Harvey Cameron Heavy Romancer EP
Published May 09, 2015Toronto-founded and Nashville-based threesome the Cameron Brothers have undergone intensive country boot camp since moving to Tennessee in February of 2014. Their latest album, Heavy Romancer, is the group's debut under their new moniker, Harvey Cameron, and the first to be released since their move to the Music City.
Heavy Romancer is a thorough encapsulation of the group's style in a brief six-song EP. In tune with singer-songwriters like Nelson, Parton and, to a lesser extent, Williams Sr., the group's songs are on the tender side of barroom blues and focus on relationships in rustic environments. It's a motivation that is kept fresh by alternating lead vocals and differing narrative perspectives; each member takes a crack at fronting the band and each member holds it down nicely.
On "Letting You Go," Emma Harvey and Braden Cameron exchange sorrowful admissions of guilt for a faltering romance. The lead switches from Cameron's drawn-out drawl to Harvey's gentle cadence; a harmonious Cash-and-Carter-esque juxtaposition that is melodically mirrored by Braden's sweeping Dobro and Aaron Comeau's understated mandolin, portraying two people moving in opposite directions. Here, as on other parts of the album, organic instrumentation (notably the harmonica on "I've Been Thinking Lately" and organ "If Loving Me") gives the typically country sound a bluer tinge, adding an extra level of emotion to a genre that has a habit of being overproduced.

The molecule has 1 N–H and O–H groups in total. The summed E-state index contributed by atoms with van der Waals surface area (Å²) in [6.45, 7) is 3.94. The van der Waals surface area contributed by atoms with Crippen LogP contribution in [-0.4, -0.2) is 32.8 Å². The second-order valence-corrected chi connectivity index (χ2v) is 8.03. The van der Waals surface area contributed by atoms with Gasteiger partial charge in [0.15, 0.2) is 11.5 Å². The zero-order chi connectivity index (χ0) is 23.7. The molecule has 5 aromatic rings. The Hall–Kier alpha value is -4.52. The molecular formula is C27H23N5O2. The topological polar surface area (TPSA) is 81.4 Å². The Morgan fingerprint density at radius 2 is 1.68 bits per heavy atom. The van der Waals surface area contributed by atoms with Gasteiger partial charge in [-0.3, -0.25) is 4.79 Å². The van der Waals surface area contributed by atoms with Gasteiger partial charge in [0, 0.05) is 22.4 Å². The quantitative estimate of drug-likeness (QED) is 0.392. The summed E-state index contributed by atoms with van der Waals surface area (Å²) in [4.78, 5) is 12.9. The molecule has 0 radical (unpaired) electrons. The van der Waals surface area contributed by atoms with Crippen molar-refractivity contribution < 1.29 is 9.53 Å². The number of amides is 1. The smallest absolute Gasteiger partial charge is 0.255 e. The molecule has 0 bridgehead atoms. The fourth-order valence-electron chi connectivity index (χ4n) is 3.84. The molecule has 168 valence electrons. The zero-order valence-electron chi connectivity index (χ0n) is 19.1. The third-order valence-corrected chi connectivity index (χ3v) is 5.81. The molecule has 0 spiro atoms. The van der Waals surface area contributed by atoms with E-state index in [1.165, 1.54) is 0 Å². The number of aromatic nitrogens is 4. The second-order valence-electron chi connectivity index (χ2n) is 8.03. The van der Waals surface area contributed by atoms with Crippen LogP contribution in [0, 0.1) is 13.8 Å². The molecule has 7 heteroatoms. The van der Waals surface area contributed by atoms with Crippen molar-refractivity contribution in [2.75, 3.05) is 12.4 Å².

The group venture into honky-tonk territory on "I've Been Thinking Lately" and offer a bouncy pop effort on "Shine A Light." However, the group's bitter-sweetness shines brightest on the beer-soaked lament "One More," on which Scott Cameron comically reveals that "I've shared a joint with some good friends / I've been the cock to a few good hens." Despite the light humor, there is an underlying desperation that characterizes this song about a lonely man asking for just one more night of affection.
Harvey Cameron stitch country with blues so seamlessly that it would be difficult to assign their songs to a single category. Walking the divide of various roots genres is where Harvey Cameron thrive, and if Heavy Romancer is an indication of things to come, both sides of the 49th parallel will be seeing a lot more of Harvey Cameron in the future. (Independent)